283.19 - Non-autoimmune Hemolytic Anemias, Other; Mechanical; Microangiopathic Toxic
283.2 - Hemoglobinuria Due to Hemolysis from External Causes; Acute Intravascular Hemolysis; Hemoglobinuria from Exertion, March, Paroxysmal, Due to Other Hemolysis; Marchiafava-Micheli Syndrome
283.9 - Hemolytic Anemia, Acquired, Unspecified; Acquired Hemolytic Anemia NOS; Chronic Idiopathic Hemolytic Anemia
773 - Hemolytic Disease of Fetus or Newborn, due to Isoimmunization
773.0 - Hemolytic Disease of Fetus or Newborn, Due to Rh Isoimmunization; Anemia Due to Rh: Antibodies, Isoimmunization, Maternal/Fetal Incompatibility; Erythroblastosis (Fetalis) Due to Rh: Antibodies, Isoimmunization, Maternal/Fetal Incompatibility; Jaundice Due to Rh
773.1 - Hemolytic Disease of Fetus or Newborn Due to ABO Isoimmunization; ABO Hemolytic Disease; ABO Isoimmunization; Anemia Due to ABO: Antibodies, Isoimmunization, Maternal/Fetal Incompatibility; Erythroblastosis (Fetalis) Due to ABO: Antibodies, Isoimmunization, Maternal/Fetal Incompatibility
773.2 - Hemolytic Disease of Fetus or Newborn Due to Other and Unspecified Isoimmunization; Erythroblastosis (Fetalis) (Neonatorum) NOS; Hemolytic Disease (Fetus) (Newborn) NOS; Jaundice or Anemia Due to Other and Unspecified Blood-group Incompatibility

Overview

Hemolytic anemia is a general term applied to conditions in which red blood cells have a shortened life span. For a variety of reasons, the red blood cells are broken down or removed from circulation faster than they can be produced. Anemia is due to an abnormally low number of red blood cells in circulation.

Hemolytic anemia may result from disorders that are either inherited or acquired. The anemia-producing inherited disorders are generally responsible for abnormalities within the red blood cell. These genetically determined defects include defects of the membrane (as in hereditary spherocytosis), defects in the structure or production of hemoglobin (as in sickle cell anemia or thalassemia), or deficiencies of needed enzymes (as in pyruvate kinase deficiency).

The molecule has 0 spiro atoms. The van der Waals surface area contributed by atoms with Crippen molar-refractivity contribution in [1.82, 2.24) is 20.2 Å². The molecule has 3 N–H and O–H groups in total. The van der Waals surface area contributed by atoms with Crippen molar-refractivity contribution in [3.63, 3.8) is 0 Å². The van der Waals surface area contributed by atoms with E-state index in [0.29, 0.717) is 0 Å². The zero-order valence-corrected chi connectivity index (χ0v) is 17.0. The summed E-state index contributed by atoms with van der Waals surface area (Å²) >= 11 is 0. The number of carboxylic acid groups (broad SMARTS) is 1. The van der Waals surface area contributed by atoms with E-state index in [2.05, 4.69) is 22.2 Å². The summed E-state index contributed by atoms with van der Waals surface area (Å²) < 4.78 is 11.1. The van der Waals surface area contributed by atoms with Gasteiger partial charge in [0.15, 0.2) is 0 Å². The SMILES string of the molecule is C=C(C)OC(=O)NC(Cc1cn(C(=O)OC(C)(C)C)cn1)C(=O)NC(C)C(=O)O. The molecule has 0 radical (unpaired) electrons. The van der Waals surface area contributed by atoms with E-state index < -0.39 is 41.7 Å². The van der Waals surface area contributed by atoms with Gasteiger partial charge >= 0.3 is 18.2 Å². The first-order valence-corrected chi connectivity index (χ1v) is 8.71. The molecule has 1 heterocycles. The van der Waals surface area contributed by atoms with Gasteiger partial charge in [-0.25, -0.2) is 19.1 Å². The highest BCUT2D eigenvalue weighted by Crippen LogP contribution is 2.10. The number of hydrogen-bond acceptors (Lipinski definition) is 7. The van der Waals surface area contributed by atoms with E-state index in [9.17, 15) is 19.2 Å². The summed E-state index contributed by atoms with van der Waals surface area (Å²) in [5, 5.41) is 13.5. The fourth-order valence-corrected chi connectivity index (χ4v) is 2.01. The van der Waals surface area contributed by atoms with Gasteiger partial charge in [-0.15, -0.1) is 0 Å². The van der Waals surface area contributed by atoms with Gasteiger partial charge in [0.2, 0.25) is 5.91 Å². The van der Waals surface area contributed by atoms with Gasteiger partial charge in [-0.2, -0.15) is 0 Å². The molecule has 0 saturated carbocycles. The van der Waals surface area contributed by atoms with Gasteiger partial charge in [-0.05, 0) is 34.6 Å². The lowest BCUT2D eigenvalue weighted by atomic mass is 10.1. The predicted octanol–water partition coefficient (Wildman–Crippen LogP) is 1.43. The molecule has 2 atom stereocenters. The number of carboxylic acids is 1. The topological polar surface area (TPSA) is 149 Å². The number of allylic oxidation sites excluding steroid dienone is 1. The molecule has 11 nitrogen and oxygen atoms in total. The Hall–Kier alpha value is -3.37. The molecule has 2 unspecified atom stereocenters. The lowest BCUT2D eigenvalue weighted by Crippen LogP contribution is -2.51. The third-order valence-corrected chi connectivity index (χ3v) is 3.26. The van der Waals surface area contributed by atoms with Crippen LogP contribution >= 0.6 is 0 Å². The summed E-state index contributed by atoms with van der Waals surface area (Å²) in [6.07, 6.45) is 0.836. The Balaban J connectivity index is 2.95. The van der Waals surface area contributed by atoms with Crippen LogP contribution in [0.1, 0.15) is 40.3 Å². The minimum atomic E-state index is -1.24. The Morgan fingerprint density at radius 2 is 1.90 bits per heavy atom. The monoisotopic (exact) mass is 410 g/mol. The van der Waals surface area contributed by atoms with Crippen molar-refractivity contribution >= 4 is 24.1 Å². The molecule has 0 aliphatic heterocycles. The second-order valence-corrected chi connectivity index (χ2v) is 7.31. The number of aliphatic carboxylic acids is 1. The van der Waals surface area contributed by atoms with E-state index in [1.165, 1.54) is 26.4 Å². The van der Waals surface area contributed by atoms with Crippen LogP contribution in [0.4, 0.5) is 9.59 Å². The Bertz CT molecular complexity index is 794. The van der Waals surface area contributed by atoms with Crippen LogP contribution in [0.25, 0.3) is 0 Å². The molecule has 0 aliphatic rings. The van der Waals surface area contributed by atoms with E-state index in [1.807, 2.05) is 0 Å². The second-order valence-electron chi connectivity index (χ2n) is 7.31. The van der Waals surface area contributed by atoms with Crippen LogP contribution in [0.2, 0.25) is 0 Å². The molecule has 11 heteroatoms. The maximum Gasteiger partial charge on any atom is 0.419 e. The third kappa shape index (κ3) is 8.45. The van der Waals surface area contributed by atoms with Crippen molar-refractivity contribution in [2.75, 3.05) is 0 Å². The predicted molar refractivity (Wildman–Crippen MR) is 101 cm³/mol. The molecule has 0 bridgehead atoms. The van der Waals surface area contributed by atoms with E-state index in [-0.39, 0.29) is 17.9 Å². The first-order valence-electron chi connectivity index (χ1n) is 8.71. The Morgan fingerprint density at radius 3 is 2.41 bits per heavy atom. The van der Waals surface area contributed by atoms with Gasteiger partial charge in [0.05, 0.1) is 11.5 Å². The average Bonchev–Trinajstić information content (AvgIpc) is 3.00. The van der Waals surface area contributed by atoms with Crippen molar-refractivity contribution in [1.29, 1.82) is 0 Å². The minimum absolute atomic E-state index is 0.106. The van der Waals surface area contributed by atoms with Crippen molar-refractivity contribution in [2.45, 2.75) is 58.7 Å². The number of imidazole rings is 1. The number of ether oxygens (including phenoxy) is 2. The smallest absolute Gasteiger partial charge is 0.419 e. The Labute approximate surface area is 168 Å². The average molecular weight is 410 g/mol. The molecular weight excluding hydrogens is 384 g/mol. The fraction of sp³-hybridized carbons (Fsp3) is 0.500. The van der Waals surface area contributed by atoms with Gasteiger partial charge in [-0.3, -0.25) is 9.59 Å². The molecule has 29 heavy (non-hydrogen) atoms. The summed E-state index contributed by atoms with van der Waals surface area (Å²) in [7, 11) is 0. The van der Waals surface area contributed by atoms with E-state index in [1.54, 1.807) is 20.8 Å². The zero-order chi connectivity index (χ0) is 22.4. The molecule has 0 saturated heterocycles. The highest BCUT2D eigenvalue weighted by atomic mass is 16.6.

Many of the acquired disorders that cause hemolytic anemia involve the immune system. In autoimmune hemolytic anemia, red blood cells are destroyed by antibodies produced by the individual's own immune system. In a transfusion reaction, antibodies destroy red blood cells as a result of mismatched blood. Acquired disorders that do not involve the immune system include conditions that cause the red blood cells to break into fragments (as in some coagulation disorders or complications of mechanical heart valves); intracellular infections, such as malaria; exposure to toxic chemicals; adverse drug reactions; excessive trapping of blood cells in the spleen (hypersplenism); or other acquired diseases, such as a bone marrow disorder that predisposes blood cells to early destruction (paroxysmal nocturnal hemoglobinuria).

Incidence and Prevalence: Approximately 4 of 100,000 individuals have hemolytic anemia. A little less than half of these (1 to 2 of 100,000) have autoimmune hemolytic anemia.

Source: Medical Disability Advisor



Causation and Known Risk Factors

Risk factors for developing hemolytic anemia vary according to the cause of the anemia. For example, anemia associated with sickle cell disorders develop primarily in blacks, some Arabics and Aborigines in southern India (Schick). The risk of developing many of the inherited disorders depends on whether or not the disorder, or the gene for the disorder, is already present in the family. In contrast, the risk of autoimmune hemolytic anemia does not vary with racial groups, nor does it seem to be influenced by genetic factors. However, females are more commonly afflicted with autoimmune hemolytic anemia. Alternatively, males are usually affected by anemia associated with glucose-6-phosphate dehydrogenase (G-6-PD) deficiency (Schick).

Source: Medical Disability Advisor



Diagnosis

History: Symptoms will vary depending on how quickly the hemolytic anemia develops and progresses. An individual with slow development may report only some yellowing of the skin and eyes (jaundice). Individuals with a more rapid onset of anemia may have fatigue and shortness of breath. With an acute onset, there may be fever, chills, headache, and pain in the back, abdomen, or extremities. Individuals may report urine that is red or dark. Individuals with hemolytic anemia typically do not have abnormal bleeding.

Physical exam: Findings may include paleness of the skin (pallor), rapid heart rate, and rapid breathing. Mild yellowing of the skin and eyes due to the presence of bile pigment in the blood (jaundice) is usually present. The spleen and liver may be enlarged. Signs of heart failure can be seen with severe anemia.

Tests: A complete blood count (CBC) shows an abnormally low number of red blood cells and a low hemoglobin level. These findings correlate with the degree of anemia. A count of immature red blood cells (reticulocyte count) shows an increased number. A peripheral blood smear may show abnormally shaped red blood cells and cell fragments.

Serum bilirubin will be elevated. The direct Coombs test will be positive in immune hemolytic anemias. Other tests specific to the suspected cause of the hemolytic anemia will vary.